Brotherly love sends sibling on an emotional quest
Read this article for free:
Already have an account? Log in here »
To continue reading, please subscribe with this special offer:
All-Access Digital Subscription
$1.50 for 150 days*
- Enjoy unlimited reading on winnipegfreepress.com
- Read the E-Edition, our digital replica newspaper
- Access News Break, our award-winning app
- Play interactive puzzles
*Pay $1.50 for the first 22 weeks of your subscription. After 22 weeks, price increases to the regular rate of $19.00 per month. GST will be added to each payment. Subscription can be cancelled after the first 22 weeks.
Hey there, time traveller!
This article was published 04/04/2015 (2805 days ago), so information in it may no longer be current.
American author Skip Horack’s second novel, The Other Joseph, is a book within a book and an extraordinary homage to brotherly love. It is authentic, poetic and heartbreaking, and the two brothers at its core are impossible to forget and impossible not to love.
Tommy and Roy Joseph, eight years apart, are raised on a farm in rural Louisiana with hippie-ish school teacher parents. The American South also is the setting for much of the fiction in Horacks’s 2009 short-story collection The Southern Cross.
The Joseph family is stable and loving, and the boys are kind, thoughtful, decent and completely devoted to one another. They spend much of their free time together, seeing each other for the last time when Roy is only 12 and Tommy 20, the latter about to ship out on the eve of the first Gulf War.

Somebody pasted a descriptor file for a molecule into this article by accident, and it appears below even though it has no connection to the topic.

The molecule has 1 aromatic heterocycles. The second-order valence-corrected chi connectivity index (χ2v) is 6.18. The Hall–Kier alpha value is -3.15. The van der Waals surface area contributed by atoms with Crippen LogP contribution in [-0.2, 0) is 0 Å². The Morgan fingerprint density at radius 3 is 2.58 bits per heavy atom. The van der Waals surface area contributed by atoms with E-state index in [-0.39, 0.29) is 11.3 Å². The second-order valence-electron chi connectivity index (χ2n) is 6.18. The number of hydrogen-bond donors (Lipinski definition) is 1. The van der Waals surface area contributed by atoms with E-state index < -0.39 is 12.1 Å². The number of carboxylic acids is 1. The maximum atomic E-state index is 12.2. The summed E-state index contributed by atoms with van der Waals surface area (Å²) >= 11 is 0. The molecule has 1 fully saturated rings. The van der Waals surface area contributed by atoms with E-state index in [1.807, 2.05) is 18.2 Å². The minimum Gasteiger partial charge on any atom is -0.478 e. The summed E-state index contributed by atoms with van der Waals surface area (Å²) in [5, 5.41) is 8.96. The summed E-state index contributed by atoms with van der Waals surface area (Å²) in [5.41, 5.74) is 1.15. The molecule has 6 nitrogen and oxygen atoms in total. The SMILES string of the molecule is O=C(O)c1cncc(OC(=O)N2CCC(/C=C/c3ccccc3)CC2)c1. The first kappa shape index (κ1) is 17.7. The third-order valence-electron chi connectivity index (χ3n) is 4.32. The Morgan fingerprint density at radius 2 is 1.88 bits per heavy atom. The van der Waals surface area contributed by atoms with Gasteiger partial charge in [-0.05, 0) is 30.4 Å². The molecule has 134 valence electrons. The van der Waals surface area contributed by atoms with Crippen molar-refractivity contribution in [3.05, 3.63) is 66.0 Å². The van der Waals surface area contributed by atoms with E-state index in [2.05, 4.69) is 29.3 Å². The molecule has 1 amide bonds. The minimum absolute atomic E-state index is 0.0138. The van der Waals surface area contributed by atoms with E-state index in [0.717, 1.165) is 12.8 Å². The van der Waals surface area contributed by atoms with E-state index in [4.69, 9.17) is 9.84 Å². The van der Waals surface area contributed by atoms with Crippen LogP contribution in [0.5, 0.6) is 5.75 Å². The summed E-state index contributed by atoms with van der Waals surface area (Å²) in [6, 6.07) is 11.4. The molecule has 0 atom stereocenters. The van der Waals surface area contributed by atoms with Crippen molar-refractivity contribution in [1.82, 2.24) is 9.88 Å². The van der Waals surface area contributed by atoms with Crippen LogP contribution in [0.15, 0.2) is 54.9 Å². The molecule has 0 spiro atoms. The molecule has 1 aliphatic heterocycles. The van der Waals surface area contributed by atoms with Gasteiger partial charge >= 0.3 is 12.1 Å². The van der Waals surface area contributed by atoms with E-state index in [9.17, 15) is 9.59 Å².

Soon after, Tommy, who broke his parents’ hearts by choosing the navy SEALS over college, disappears into the sea. Five years later, his parents are killed in an accident, and Roy, a college freshman, is left all alone.
In the midst of his grief, Roy makes a terrible mistake, and this mistake costs him his freedom. Still he forges ahead.
Unable to return to school, he finds work on the Gulf Coast oil rigs, and spends the next decade as a roughneck alternating two-week shifts on and off the water. During his off-rig time he hides away with his dog in a Grand Isle trailer home, keeping to himself and aching for his lost family.
And then, as he nears his 30th birthday, Roy gets an email from California that changes his life. A 16-year-old girl named Joni claims to be his niece, the daughter of his long-dead brother Tommy.
Dubious but elated that “… a man with no one but a dog might stumble upon a family,” Roy sets out to find Joni. En route, he revisits some of the ghosts of his past, pursues a romance of sorts and encounters a host of characters, each one of them sharply drawn.
They include a front-desk hotel clerk with a nose “…shrivelled like a dried fig, as if God had cursed her for sticking it in everyone’s business,” a cigar-smoking Russian matchmaker, and Tommy’s off-the-grid navy SEAL buddy Lionel Purcell.
It is Lionel who fills in the gaps for Roy about Tommy’s service, sacrifices and slip-ups, and it these stories that Roy in turn offers to Joni when he finally finds her.
This is, after all, a novel about storytelling, or rather two books about storytelling — one is Roy’s story about missing his brother, the other is Tommy’s story about literally missing, just by a few months, his baby brother Roy.
Together, these separate but joined narratives make a remarkable and complete work of fiction — much in the same way that two brothers separated too soon and forever still make a family.
Sharon Chisvin is a Winnipeg writer.